Operationalizing the UNESCO ICT competency framework for teachers' professional development in Kenya and Tanzania: Our experience with mobile learning in the SIPSE project

Ms Esther Wachira and Ms Ronda Zelezny-Green  | Presentation (PDF)

Global e-Schools and Communities Initiative (GESCI)



The Strengthening Innovation and Practice in Secondary Schools (SIPSE) Project was created in response to poor student performance in Science Technology, English and Mathematics (STEM) in many developing countries. Analogous to this situation are the findings that these performances are often a consequence of a lack of training received by teachers in these subjects. 

The goal of SIPSE is to ensure that secondary school teachers in two countries in East Africa are equipped with appropriate ICT and pedagogical skills to raise the quality of teaching, in order to make learning more relevant. The key outcomes of this project will be enhanced teacher capacity to teach Science, Technology, English and Mathematics in a 21st Century context, and increased access to, and quality of teaching and learning materials. SIPSE will focus on preparing 120 teachers from the two project countries, Kenya and Tanzania, to equip learners with the knowledge and skills they need to thrive in a new knowledge society. 

What makes this project approach different is a number of design considerations: The teacher training will leverage both ICTs (including mobile phones and computers) and face to face or a blended model which allows for flexibility on the part of the teacher and means the teacher can take most of the course at anytime, anywhere. 

The training they will receive is ICT teacher competency based design, heavily relying on the  UNESCO ICT Competency Framework for Teachers' Professional Development to build a set of teacher skills, knowledge and values through three phases of technology literacy, knowledge deepening and knowledge creation in the application and infusion of technology to improve and transform teaching and learning practices. 

The teacher training is directly linked to classroom practice: teachers who are trained will be supported to practice what they have learnt in the project and applied directly to their schools. And teachers will be empowered to find, create or customize their own teaching resources.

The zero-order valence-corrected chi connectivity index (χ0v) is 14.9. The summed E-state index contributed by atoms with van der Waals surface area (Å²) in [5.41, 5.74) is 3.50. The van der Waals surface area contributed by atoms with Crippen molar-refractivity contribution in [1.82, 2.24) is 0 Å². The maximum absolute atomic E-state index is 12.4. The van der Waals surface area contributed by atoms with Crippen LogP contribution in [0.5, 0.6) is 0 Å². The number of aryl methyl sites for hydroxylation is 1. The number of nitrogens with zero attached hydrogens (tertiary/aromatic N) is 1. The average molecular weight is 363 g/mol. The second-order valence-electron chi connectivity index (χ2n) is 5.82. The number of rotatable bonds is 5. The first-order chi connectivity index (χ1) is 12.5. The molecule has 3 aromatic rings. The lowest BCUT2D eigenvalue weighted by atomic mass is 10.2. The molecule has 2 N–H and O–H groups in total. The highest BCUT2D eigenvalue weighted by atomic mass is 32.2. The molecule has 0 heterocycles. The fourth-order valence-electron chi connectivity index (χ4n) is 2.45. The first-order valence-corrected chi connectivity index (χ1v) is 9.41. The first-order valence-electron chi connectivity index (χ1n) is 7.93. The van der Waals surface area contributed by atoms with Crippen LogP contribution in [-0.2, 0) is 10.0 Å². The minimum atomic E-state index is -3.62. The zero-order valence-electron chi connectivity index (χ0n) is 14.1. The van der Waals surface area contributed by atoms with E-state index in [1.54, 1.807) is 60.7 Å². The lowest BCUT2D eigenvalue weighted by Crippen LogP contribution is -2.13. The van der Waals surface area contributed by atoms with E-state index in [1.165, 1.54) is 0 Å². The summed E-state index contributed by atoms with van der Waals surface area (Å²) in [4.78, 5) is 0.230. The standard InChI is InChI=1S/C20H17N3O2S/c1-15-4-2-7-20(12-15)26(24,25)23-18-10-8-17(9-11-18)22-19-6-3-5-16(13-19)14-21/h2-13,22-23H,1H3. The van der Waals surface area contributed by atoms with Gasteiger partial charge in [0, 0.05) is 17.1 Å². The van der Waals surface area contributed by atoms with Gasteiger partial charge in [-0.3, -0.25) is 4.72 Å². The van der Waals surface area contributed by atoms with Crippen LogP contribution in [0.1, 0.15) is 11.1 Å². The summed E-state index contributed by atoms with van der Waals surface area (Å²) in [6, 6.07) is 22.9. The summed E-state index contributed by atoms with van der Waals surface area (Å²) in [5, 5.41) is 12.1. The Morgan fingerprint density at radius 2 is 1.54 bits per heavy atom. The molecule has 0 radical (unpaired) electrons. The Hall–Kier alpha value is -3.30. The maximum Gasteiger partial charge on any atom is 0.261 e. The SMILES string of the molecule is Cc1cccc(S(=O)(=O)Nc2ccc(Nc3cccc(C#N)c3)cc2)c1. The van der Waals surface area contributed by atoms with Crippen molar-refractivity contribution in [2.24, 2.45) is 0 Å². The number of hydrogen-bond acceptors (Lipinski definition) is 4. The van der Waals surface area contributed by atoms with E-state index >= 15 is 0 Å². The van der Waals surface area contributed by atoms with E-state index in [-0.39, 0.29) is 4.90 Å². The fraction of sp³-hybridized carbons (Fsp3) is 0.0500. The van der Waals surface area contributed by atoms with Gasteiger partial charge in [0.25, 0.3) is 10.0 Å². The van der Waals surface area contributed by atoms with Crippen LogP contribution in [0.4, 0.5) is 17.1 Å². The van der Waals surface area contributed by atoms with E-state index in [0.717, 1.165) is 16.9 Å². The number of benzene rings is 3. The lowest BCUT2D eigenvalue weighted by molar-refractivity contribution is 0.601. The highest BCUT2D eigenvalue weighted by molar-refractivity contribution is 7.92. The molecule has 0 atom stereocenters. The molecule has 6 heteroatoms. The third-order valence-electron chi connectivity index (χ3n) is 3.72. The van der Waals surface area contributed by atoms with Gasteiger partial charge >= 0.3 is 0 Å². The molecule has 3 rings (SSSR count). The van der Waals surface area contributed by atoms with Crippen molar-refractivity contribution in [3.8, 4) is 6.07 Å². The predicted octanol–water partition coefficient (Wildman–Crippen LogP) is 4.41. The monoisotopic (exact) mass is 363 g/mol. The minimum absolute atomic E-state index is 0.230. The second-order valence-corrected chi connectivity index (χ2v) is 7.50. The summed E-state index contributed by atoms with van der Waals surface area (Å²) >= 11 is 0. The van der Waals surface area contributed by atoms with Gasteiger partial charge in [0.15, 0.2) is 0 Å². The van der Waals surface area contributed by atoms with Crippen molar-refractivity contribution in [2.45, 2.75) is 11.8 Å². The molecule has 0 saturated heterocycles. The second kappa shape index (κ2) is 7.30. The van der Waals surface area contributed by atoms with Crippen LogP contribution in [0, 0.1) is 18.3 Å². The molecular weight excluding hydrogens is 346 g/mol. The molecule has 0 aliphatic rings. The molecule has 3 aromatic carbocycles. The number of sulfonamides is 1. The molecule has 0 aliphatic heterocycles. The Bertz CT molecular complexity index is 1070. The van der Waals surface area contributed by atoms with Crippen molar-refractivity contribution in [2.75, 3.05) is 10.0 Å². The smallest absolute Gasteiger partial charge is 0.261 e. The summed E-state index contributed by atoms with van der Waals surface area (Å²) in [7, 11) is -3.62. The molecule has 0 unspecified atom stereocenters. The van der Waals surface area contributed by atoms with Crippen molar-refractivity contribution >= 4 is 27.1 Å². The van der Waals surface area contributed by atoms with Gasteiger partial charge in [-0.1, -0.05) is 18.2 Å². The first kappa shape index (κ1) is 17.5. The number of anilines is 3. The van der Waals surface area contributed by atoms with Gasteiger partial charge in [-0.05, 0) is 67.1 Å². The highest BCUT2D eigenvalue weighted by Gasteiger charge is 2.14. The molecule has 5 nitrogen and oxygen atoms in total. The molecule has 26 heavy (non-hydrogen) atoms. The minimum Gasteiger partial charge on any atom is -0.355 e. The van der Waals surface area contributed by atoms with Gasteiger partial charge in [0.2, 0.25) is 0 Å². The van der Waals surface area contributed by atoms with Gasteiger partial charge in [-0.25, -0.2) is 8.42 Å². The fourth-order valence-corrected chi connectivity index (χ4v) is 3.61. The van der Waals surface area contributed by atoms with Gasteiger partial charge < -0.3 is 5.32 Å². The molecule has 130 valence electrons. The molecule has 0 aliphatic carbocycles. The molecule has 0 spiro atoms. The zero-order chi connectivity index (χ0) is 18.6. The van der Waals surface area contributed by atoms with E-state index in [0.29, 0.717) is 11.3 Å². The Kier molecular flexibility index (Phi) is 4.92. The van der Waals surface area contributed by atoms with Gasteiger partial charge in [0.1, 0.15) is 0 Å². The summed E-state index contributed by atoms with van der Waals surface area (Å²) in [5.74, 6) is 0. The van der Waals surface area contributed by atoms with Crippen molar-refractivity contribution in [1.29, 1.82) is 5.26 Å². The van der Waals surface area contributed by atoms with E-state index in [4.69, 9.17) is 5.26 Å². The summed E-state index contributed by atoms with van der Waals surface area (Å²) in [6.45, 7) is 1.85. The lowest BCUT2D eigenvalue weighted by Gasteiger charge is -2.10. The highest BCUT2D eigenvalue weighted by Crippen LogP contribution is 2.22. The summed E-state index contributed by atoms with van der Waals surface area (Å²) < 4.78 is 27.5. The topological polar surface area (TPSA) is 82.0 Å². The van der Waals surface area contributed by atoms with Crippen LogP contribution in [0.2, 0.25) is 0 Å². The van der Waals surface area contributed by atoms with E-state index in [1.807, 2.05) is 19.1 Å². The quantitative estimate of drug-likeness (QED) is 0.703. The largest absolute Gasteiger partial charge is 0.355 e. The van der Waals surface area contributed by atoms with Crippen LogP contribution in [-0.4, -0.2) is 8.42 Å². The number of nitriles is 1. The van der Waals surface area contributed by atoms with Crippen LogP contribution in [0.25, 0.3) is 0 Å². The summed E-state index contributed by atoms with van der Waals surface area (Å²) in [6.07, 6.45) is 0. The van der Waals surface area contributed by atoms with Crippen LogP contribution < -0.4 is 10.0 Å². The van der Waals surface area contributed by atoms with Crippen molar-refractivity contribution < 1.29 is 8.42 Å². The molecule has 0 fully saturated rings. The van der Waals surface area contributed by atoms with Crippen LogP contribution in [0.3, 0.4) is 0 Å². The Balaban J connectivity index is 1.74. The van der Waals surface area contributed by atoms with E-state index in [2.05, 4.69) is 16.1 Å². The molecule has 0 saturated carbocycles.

This presentation will share experiences developing the mobile learning component of this ground breaking teacher training project in Kenya and Tanzania. This will include the rationale as to why the decision to augment the eLearning component of the blended learning training with mobile phones. It will also share initial findings from the first phase of the project implementation. We will seek insight from people with similar experiences from the audience who might better inform the future phases of the project as it develops.



Ms Esther Wachira is an education technologist and has been the Country Project Manager for Global e-

Schools and Communities Initiative (GESCI) since 2007. Prior to that, she worked as Computer for Schools Kenya, an organization closely associated with Computer Aid. Educated at Kenyatta University, the University of Twente and Dublin City University, Esther has extensive experience working throughout sub-Saharan Africa to help governments intelligently integrate ICTs into educational praxis.

Ms Ronda Zelezny-Green is a language educator, teacher trainer, researcher and learner who has lived and taught on four continents and visited more than 30 countries. She is a PhD student in Information and Communication Technology for Development (ICT4D) at Royal Holloway, University of London, the UNESCO Chair in ICT for Development. She is also a U.S. Fulbright Student Scholar. Ms Zelezny-Green 

is an expert in gender and mobile learning, and advocates participatory and sustainable approaches to the use of mobiles for educational purposes.



Twitter: @GESCI



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